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Edward Bok was always interested
For several quite plain
If he had dared to say
The Harpers had asked Bok
The report concerning
I had no knowledge of what amount
During the last years
When Bok's father passed
The requests for my autograph have
Then later came this afterthought
Bok had visited the Panama
Your most tender epistle
Surely 'Man proposes and God disposes
When a boy, once a year

The argument weighed somewhat
The mutual friend explained
And Bok can still see the violent
On his return to London
A second series of articles
One day Bok was handling
He also believed
This was followed 

With the hitherto unreached
From this incident arose
Omaha is from San Francisco
The editor was very
But as it happened upon
Dodgson made no comment
And as the trio walked
Bok had with such remarkable
Bok inwardly decided that
Still, negotiate it he must
This is the first and only copy

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The International Council of Delaware (ICD) is an advisory and informational group whose mission is to promote international education, arts, culture and tourism in the State of Delaware. Funded through the Delaware Economic Development Office, ICD activities forge the critical link between its mission and Delaware's international competitiveness.

Soon as these labors were accomplished, we all proceeded to the bark
sugar house, which stood in the midst of a fine grove of maples on the
bank of the Minnesota river. We found this hut partially filled with
the snows of winter and the withered leaves of the preceding autumn,
and it must be cleared for our use. In the meantime a tent was pitched
outside for a few days' occupancy. The snow was still deep in the
woods, with a solid crust upon which we could easily walk; for we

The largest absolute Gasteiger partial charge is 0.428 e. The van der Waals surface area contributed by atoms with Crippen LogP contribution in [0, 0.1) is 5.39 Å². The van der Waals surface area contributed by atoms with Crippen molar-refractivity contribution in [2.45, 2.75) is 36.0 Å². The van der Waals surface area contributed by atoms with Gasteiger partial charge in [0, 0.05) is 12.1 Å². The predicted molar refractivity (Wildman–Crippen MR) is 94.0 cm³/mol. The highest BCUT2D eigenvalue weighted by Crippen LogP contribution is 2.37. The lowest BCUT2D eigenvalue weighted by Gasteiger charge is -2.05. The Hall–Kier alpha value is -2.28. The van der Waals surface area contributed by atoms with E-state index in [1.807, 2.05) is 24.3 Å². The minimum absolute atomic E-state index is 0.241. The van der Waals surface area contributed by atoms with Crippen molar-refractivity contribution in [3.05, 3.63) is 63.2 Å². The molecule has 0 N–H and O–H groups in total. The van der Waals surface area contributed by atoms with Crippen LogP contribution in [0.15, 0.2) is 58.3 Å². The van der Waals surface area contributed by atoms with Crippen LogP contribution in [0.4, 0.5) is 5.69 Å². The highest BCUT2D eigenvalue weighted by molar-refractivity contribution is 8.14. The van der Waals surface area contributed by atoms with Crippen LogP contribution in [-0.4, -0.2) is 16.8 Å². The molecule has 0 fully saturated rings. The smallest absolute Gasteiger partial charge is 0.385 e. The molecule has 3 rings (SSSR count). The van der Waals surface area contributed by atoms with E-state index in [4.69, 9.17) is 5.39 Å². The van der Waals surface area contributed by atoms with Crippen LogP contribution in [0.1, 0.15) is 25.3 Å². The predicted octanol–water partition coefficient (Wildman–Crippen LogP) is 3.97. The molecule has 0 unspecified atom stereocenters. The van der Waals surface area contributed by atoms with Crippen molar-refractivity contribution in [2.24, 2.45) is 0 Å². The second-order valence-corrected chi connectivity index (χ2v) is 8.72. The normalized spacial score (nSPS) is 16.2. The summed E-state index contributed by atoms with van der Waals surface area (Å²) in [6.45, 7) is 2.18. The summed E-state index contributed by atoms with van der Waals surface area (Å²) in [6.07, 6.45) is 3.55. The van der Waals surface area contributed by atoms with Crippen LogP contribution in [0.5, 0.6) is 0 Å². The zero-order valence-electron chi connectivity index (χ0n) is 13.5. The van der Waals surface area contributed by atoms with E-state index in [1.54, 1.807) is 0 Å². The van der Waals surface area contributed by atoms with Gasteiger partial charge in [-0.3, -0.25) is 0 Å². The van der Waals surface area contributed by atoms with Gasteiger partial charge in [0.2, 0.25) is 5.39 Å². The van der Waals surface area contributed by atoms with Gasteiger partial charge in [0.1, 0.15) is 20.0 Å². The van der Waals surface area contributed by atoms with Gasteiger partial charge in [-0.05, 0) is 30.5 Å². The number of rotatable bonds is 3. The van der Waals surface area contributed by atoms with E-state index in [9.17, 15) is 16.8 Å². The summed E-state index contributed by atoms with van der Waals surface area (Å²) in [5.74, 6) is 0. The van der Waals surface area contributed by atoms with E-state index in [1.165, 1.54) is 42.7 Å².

usually moved to the sugar house before the sap had actually started,
the better to complete our preparations.

It is usual to make sugar from maples, but several other trees were
also tapped by the Indians. From the birch and ash was made a
dark-colored sugar, with a somewhat bitter taste, which was used for
medicinal purposes. The box-elder yielded a beautiful white sugar,
whose only fault was that there was never enough of it!

A long fire was now made in the sugar house, and a row of brass kettles
suspended over the blaze. The sap was collected by the women in tin or
birchen buckets and poured into the canoes, from which the kettles were
kept filled. The hearts of the boys beat high with pleasant
anticipations when they heard the welcome hissing sound of the boiling
sap! Each boy claimed one kettle for his especial charge. It was his
duty to see that the fire was kept under it, to watch lest it boil
over, and finally, when the sap became sirup, to test it upon the snow,
dipping it out with a wooden paddle. So frequent were these tests that
for the first day or two we consumed nearly all that could be made; and
it was not until the sweetness began to pall that my grandmother set
herself in earnest to store up sugar for future use. She made it into
cakes of various forms, in birchen molds, and sometimes in hollow canes
or reeds, and the bills of ducks and geese. Some of it was pulverized
and packed in rawhide cases. Being a prudent woman, she did not give it
to us after the first month or so, except upon special occasions, and
it was thus made to last almost the year around. The smaller candies
were reserved as an occasional treat for the little fellows, and the
sugar was eaten at feasts with wild rice or parched corn, and also with
pounded dried meat. Coffee and tea, with their substitutes, were all
unknown to us in those days.

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